The dining room set still looks good; the wood is fine and the chairs don't squeak, but the seat fabric is a bit outdated and drab. Changing these covers will update the set, and with accurate measuring, you can purchase the correct amount of fabric with confidence.
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Measure the Seats
Measure the width (side to side) and depth (front to back) of the seats at the widest and deepest part. To these measurements, add 6 inches on each side and 6 inches on the front and back. Mark the measurements on the fabric with a fabric pen or chalk so that you will know where to cut. Write the measurements down, and use them for the other chairs if you prefer not to measure each chair separately. Measurements are written as width by length.
Another method to cut fabric for your six chairs is to use a template. Cut a piece of clear plastic using the measurements you prepared for the first chair. Place it on your fabric, draw around it with chalk or a fabric pen and cut on the lines. Use the plastic piece as a template for the other chairs.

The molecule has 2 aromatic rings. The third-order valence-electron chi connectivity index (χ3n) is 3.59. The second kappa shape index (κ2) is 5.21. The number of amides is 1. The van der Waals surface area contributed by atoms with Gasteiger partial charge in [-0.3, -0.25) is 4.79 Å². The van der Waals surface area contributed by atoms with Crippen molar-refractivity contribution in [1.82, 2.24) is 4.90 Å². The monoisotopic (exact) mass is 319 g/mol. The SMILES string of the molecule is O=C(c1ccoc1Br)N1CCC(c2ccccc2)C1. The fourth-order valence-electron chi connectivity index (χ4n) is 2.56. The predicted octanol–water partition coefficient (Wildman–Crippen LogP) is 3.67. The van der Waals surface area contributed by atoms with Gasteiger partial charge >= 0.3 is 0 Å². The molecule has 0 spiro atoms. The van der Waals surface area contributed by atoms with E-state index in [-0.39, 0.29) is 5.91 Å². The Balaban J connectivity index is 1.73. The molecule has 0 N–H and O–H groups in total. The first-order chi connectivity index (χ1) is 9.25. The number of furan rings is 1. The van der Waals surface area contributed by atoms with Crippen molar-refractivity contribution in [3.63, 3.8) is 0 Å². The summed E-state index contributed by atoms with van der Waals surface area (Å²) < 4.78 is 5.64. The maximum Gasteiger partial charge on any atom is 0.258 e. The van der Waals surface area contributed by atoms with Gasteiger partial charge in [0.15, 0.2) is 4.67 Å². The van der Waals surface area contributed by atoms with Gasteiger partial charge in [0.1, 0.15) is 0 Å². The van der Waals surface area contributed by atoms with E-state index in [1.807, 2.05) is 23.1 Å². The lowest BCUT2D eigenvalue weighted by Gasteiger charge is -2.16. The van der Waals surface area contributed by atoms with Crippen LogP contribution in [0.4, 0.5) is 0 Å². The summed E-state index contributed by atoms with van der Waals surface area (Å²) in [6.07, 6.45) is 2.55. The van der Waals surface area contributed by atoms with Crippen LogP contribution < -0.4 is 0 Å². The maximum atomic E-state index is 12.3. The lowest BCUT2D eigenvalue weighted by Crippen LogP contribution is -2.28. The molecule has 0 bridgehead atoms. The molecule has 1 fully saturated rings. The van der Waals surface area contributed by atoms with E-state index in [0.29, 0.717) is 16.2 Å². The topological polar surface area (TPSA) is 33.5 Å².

Measure the long edge of the fabric from the beginning of the first to the outside edge of the last tracing of the pattern, which is the fabric required for all six seats. Divide this number of inches by 36 for the number of yards required, and round up to the nearest half-yard. For example, if the piece of fabric required is 89 inches long, divide this by 36 to equal 2.47; round up to 2 1/2 yards.
Fabric Requirement Generalization
Most upholstery and tapestry fabric is 54 inches wide and will have a pattern repeating twice across the width. Most dining room chairs can be covered using a piece of fabric 27 x 27 inches; therefore, plan to use a piece of fabric 27 inches long by 54 inches wide, or about three-quarters of a yard for two chair seats, which does not allow for pattern placement matching but is a general rule.
Linda Erlam started writing educational manuals in 1979. She also writes a biweekly newspaper column, "Design Dilemmas," in the "Lakeshore News" and has been published in "Design and Drapery Pro" magazine. Erlam is a graduate of the Sheffield School of Interior Design and is a practicing interior decorator and drapery workroom operator.